Es arbeiten über 80 Angestellte dort und es leben viele Tiere dort, die täglich gefüttert werden müssen. Finanzierung läuft zu 100% über Spenden. Das Heim ist vollkommen auf Spenden angewiesen.

Die Tiere werden oft von ihren Besitzern ins Heim gebracht, weil sie die Tiere nicht mehr wollen oder nicht mehr halten können. Oliver erzählte uns auch von Fällen, bei denen die Tiere einfach nicht mehr gefüttert wurden und von den Besitzern hergebracht wurden. Es gibt auch viele kranke Tiere, die auch teilweise in der Wildnis oder auf der Straße gefunden wurden und zum Tierschutzhaus gebracht wurden, um wieder gesund gepfelgt zu werden und ausgewildert zu werden.  Dazu erzählte Oliver uns auch, dass es problematisch sein kann, wenn Leute ihnen gesunde Tiere bringen, weil sie sich zu wenig auskennen. Er empfiehlt hier das Heim vorher anzurufen und nach Rat zu fragen, wie man kranke Tiere erkennen kann. Voher informieren sei hier sehr wichtig!
Obwohl der Besuch sehr emotional war, so sind die Tierheime in Ländern wie Ungarn oder Kroatien schlimmer. Diese Heime sind Tötungsstationen. Regelmäßig versuchen Tierheime in Österreich Tiere von diesen Tötungsstationen zu retten und bei sich auf zunehmen. Ein Fall schockte mich besonders. An der kroatischen Grenze wurde ein Schmuggel-Transporter aufgehalten, der über 600 Schildkröten versucht hat zu schmuggeln. Über 100 Schildkröten haben den Transport nicht überlebt. Die restlichen Schildkröten wurden überall in Europa in Tierheimen untergebracht.
Es gibt auch Tiere, die von ihren Besitzern ins Heim zur pflege gebracht werden, wenn der Besitzer auf Urlaub fliegt. Leider werden diese Tiere oft nicht wieder abgeholt.

Es gibt Hunde, Katzen, Kaninchen, Schafe, Schildkröten, Schweine, Vögel, Fische, Reptilien, Affen und noch mehr im Tierheim. Manche Tiere werden adoptiert –  ganz besonders Welpen, Jungtiere, “Moderassen” und gesunde Tiere. Leider verbringen jedoch oft die alten, kranken, ruhigen und dunklen Hunde und andere Tiere ihr restliches Leben im Heim und sterben auch dort.
Die Angestellten trainieren die Hunde, damit sie sich in einem Alltagsleben des Menschen wohl fühlen. Es gibt ein Trainingsauto, in dem sie das Ein-und Aussteigen trainieren und ein Container, der wie ein Wohnzimmer eingerichtet ist, sodass die Hunde auf das Leben in einer Wohnung oder einem Haus trainiert werden. Es gibt sogar Therapietiere, die auf alte Menschen trainiert sind und bei Besuchen in Altersheimen eingesetzt werden.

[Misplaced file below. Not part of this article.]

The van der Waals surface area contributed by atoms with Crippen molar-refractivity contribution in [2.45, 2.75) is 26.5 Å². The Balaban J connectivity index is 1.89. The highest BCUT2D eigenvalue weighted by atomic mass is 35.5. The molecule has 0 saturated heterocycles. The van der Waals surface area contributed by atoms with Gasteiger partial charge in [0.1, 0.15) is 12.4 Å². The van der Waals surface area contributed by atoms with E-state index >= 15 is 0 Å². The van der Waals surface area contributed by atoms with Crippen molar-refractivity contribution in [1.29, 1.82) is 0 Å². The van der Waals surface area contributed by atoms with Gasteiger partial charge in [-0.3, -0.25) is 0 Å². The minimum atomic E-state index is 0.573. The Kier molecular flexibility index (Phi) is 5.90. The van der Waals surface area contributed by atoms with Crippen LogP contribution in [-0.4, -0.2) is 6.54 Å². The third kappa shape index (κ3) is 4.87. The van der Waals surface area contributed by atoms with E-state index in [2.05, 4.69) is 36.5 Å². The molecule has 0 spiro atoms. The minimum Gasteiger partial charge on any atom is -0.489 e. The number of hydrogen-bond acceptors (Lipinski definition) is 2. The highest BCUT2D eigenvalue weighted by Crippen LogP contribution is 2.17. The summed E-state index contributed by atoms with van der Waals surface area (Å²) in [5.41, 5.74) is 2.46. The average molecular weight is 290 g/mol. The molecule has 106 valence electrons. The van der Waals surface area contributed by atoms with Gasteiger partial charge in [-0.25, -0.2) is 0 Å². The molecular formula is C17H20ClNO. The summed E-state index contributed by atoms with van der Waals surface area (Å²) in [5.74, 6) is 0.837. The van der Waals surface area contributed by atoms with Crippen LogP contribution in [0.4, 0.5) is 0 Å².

Das Tierschutzhaus Vösendorf bietet Partnerschaften an, bei der man €30 pro Monat spenden kann und mit Hunden regelmäßig spielen kann. Man kann sich das Tier aussuchen, aber das Team schätzt ein, ob der zukünftige Besitzer und dessen Lebensstil mit dem Tier zusammenpassen. Das Heim wird zum Beispiel keinen jungen und verspielten Hund einem älteren Herren vermitteln, der kaum gehen kann.

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A DAY IN MY LIFE: FAIR FASHION SAMPLE SALE IN LONDON & VEGAN DOUGHNUTS

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If you are buying fair fashion yourself, then you might know that it’s super hard to purchase ethically-made clothes and fashion pieces in an actual shop. There are some boutiques here and there but I myself always buy my fashion online. I personally love the convenience of online shopping but it does have an obvious disadvantage: you cannot try on the clothes.

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That’s why I was so excited when Cossac, a fair fashion label that I’ve been loving for quite a while now, invited me to the ECO HOT sample sale in London. Four fair fashion labels –  Noumenon, Cossac, AmaElla and Naida C. Castel – put together a little sample sale in the vegan Canvas Café at Brick Lane London.